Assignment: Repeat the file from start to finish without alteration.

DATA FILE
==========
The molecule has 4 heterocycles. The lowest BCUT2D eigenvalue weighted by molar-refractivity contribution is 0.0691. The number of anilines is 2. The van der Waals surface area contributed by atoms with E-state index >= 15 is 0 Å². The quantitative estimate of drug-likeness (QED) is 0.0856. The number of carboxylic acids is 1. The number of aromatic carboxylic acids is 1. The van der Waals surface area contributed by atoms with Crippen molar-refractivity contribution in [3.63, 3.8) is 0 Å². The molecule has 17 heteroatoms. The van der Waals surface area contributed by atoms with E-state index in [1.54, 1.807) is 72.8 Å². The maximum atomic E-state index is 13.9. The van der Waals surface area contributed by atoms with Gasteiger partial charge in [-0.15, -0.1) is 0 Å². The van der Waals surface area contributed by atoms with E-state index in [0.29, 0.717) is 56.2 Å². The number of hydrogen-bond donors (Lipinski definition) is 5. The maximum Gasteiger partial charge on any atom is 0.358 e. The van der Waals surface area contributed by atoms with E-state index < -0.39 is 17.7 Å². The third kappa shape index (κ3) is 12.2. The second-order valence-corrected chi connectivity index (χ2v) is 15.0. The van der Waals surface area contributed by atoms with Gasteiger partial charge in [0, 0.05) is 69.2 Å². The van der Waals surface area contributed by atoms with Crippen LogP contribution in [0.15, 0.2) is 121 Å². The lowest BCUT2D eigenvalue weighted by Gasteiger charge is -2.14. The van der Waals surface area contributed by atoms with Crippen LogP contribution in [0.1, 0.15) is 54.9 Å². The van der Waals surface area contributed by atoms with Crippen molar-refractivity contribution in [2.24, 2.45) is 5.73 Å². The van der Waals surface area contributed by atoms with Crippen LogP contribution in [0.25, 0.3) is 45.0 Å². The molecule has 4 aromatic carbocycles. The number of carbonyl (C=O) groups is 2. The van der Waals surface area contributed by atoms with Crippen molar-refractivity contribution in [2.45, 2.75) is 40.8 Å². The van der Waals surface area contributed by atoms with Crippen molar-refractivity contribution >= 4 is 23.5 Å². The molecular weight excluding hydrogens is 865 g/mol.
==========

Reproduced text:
The molecule has 4 heterocycles. The lowest BCUT2D eigenvalue weighted by molar-refractivity contribution is 0.0691. The number of anilines is 2. The van der Waals surface area contributed by atoms with E-state index >= 15 is 0 Å². The quantitative estimate of drug-likeness (QED) is 0.0856. The number of carboxylic acids is 1. The number of aromatic carboxylic acids is 1. The van der Waals surface area contributed by atoms with Crippen molar-refractivity contribution in [3.63, 3.8) is 0 Å². The molecule has 17 heteroatoms. The van der Waals surface area contributed by atoms with E-state index in [1.54, 1.807) is 72.8 Å². The maximum atomic E-state index is 13.9. The van der Waals surface area contributed by atoms with Gasteiger partial charge in [-0.15, -0.1) is 0 Å². The van der Waals surface area contributed by atoms with E-state index in [0.29, 0.717) is 56.2 Å². The number of hydrogen-bond donors (Lipinski definition) is 5. The maximum Gasteiger partial charge on any atom is 0.358 e. The van der Waals surface area contributed by atoms with E-state index < -0.39 is 17.7 Å². The third kappa shape index (κ3) is 12.2. The second-order valence-corrected chi connectivity index (χ2v) is 15.0. The van der Waals surface area contributed by atoms with Gasteiger partial charge in [0, 0.05) is 69.2 Å². The van der Waals surface area contributed by atoms with Crippen LogP contribution in [0.15, 0.2) is 121 Å². The lowest BCUT2D eigenvalue weighted by Gasteiger charge is -2.14. The van der Waals surface area contributed by atoms with Crippen LogP contribution in [0.1, 0.15) is 54.9 Å². The van der Waals surface area contributed by atoms with Crippen molar-refractivity contribution in [2.24, 2.45) is 5.73 Å². The van der Waals surface area contributed by atoms with Crippen LogP contribution in [0.25, 0.3) is 45.0 Å². The molecule has 4 aromatic carbocycles. The number of carbonyl (C=O) groups is 2. The van der Waals surface area contributed by atoms with Crippen molar-refractivity contribution in [2.45, 2.75) is 40.8 Å². The van der Waals surface area contributed by atoms with Crippen molar-refractivity contribution >= 4 is 23.5 Å². The molecular weight excluding hydrogens is 865 g/mol.